The chapter by Rog Palmer, on the contribution of computers to aerial photo mapping and interpretation, will also stand as a valuable descriptive history. Palmer also takes up the theme of the importance of digital access to data, particularly the potential to integrate air photo index data with other categories of archaeological information.

Finally, André Tschan and Patrick Daly step back from specific application areas and ask if there is any such thing as 'Computer Archaeology?' This is a provocative but rather curious contribution, which also stands out for the frustrating abuse of footnotes to make additional or tangential points. Tschan and Daly present the results of a survey of American Archaeology and Anthropology departmental web sites aimed at identifying the status of a sub-discipline of computer archaeology. They conclude from the lack of reference to IT courses or research that such a sub-discipline does not currently exist and that there is no formalised structure. Whilst the data collection strategy may be unsound the conclusion is probably valid. They argue, however, that there should be such a structure with 'industry-wide departmental status' which would lead to the strategic and formal incorporation of IT into archaeology. I am afraid that I find the creation of a breed of super 'computer archaeologists' to be a rather disturbing spectre, and one which might well have the opposite effect to that desired by Tschan and Daly.

As all the contributors to this volume have demonstrated, the adoption of IT is more than just a tool, such as the trowel or the wheelbarrow, as it has an impact on the intellectual framework of the discipline. However, it is still a means to an end, and not a goal in itself. Hence I am not as worried as Tschan and Daly that their survey reveals that apparently only 0.6% of American PhDs in anthropology and archaeology departments involve active IT research. Ideally all PhDs make significant contributions to archaeological knowledge, and some do it by applying new technology, but I would still look to computer scientists to develop the technology. Tschan and Daly lament the fact that this low level of expertise indicates that there can be very few academics capable of developing computer archaeology. There is certainly a role for vocational training courses which provide some archaeologists with specific IT skills so that they can occupy the small number of jobs that demand a high level of expertise. Rather than creating a sub-discipline, however, I would argue that all archaeologists should be aware of the potentials and limitations of computer applications, just as they should know about environmental archaeology. Indeed it is important that all archaeologists are familiar with the issues raised in this book and that they know that VR models and GIS are not theoretically neutral. However, they do not all need to be able to create a VR model or a GIS themselves, just as they do not need to be able to identify pollen or animal bones. Computer archaeology is special; the role of IT is so pervasive that it is integral to all archaeological activity. Computer archaeology is too important to be marginalised to a computer archaeology elite.

Therefore this is a book that should be on all course reading lists. It is a valuable addition to the literature on the effects of the ICT revolution on archaeology. Given the speed of technological change since the last comparable survey (Reilly and Rahtz 1992) it is particularly welcome. All the more surprising therefore that it lacks contributions on the two major growth areas: the application of GIS, and of the Internet, especially given the theoretical ramifications of these two developments. Whilst it could reasonably be argued that GIS have been well covered by other recent publications (e.g. Lock and Stancic 1995; Lock 2000) there is a pressing need for an examination of how the Internet Revolution is affecting our subject. Nonetheless, this is still a useful volume, especially to be recommended to those with positivist tendencies who would adopt the technology but remain unaware of the baggage that comes with it.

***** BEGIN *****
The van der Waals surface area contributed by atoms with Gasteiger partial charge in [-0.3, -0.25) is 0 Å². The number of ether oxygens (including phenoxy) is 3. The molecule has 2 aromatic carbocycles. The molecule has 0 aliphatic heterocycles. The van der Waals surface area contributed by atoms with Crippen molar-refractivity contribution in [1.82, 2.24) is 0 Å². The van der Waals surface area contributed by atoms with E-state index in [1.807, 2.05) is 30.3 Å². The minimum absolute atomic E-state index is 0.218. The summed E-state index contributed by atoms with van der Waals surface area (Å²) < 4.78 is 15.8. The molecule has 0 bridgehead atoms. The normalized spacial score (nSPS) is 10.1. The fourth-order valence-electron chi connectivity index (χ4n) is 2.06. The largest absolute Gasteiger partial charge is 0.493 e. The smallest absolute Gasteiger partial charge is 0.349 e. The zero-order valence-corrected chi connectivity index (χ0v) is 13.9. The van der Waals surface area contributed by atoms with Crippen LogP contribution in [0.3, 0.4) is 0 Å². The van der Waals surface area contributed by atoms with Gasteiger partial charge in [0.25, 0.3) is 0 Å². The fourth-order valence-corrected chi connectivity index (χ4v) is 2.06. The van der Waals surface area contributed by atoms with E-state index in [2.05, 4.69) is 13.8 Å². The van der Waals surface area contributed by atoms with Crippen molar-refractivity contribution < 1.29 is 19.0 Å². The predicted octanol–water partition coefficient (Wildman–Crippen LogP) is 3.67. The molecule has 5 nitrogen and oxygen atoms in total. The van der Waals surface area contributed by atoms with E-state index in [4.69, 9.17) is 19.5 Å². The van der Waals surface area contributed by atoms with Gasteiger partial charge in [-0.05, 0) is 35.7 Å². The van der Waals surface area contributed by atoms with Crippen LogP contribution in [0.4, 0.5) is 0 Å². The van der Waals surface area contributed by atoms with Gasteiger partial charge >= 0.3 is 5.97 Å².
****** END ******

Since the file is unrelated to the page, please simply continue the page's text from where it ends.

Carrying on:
Bibliography

Clarke, D.L. 1973 'Archaeology the loss of innocence', Antiquity 47, 6-18.

Cooper, M. and Richards, J. (eds) 1985 Current Issues in Archaeological Computing. Oxford: British Archaeological Reports S271.

Hodder, I. 1999a The archaeological process. Oxford: Blackwell.

Hodder, I. 1999b 'Archaeology and global information systems', Internet Archaeology 6, http://intarch.ac.uk/journal/issue6/hodder_index.html

Lock, G. (ed.) 2000 Beyond the Map: Archaeology and Spatial Technologies. Amsterdam: IOS Press.

Lock, G. and Stançiç, Z. 1995 Archaeology and Geographical Information Systems. London: Taylor and Francis.

Powlesland, D., Clemence, H. and Lyall, J. 1998 'West Heslerton: WEB-CD - The application of HTML and WEB Tools for creating a distributed excavation archive in the form of a WEB-CD', Internet Archaeology5, http://intarch.ac.uk/journal/issue5/westhescd_index.html

Pringle, M.J. and Moulding, M.R. 1997 'Applications for Virtual Reality, and associated Information Technology, in the illustration of archaeological material', Graphic Archaeology 1, 22-33.

Reilly, P. and Rahtz, S. (eds) 1992 Archaeology and the Information Age: a global perspective. London: Routledge.

Back to Issue 9


 HOME   ABOUT   FOR AUTHORS   SEARCH 

Internet Archaeology is an open access journal. Except where otherwise noted, content from this work may be used under the terms of the Creative Commons Attribution 3.0 Unported licence. Any further distribution of this work must maintain attribution to the author(s), the title of the work, the Internet Archaeology journal and the relevant URL/DOI.
University of York legal statements | Terms and Conditions | Citing IA